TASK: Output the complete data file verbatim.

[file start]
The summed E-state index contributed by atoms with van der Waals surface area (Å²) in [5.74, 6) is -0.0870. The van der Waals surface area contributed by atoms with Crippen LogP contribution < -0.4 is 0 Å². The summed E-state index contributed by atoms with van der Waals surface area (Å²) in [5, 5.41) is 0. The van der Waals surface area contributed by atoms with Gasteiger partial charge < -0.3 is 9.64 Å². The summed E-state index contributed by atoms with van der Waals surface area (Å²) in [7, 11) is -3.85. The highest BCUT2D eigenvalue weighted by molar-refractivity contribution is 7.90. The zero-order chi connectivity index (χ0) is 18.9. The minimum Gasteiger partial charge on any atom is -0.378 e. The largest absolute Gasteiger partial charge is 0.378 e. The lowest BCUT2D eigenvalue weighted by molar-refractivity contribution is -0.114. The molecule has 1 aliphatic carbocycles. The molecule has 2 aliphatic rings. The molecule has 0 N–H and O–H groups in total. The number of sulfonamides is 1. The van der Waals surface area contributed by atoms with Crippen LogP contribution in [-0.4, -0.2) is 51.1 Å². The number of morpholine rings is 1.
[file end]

The summed E-state index contributed by atoms with van der Waals surface area (Å²) in [5.74, 6) is -0.0870. The van der Waals surface area contributed by atoms with Crippen LogP contribution < -0.4 is 0 Å². The summed E-state index contributed by atoms with van der Waals surface area (Å²) in [5, 5.41) is 0. The van der Waals surface area contributed by atoms with Gasteiger partial charge < -0.3 is 9.64 Å². The summed E-state index contributed by atoms with van der Waals surface area (Å²) in [7, 11) is -3.85. The highest BCUT2D eigenvalue weighted by molar-refractivity contribution is 7.90. The zero-order chi connectivity index (χ0) is 18.9. The minimum Gasteiger partial charge on any atom is -0.378 e. The largest absolute Gasteiger partial charge is 0.378 e. The lowest BCUT2D eigenvalue weighted by molar-refractivity contribution is -0.114. The molecule has 1 aliphatic carbocycles. The molecule has 2 aliphatic rings. The molecule has 0 N–H and O–H groups in total. The number of sulfonamides is 1. The van der Waals surface area contributed by atoms with Crippen LogP contribution in [-0.4, -0.2) is 51.1 Å². The number of morpholine rings is 1.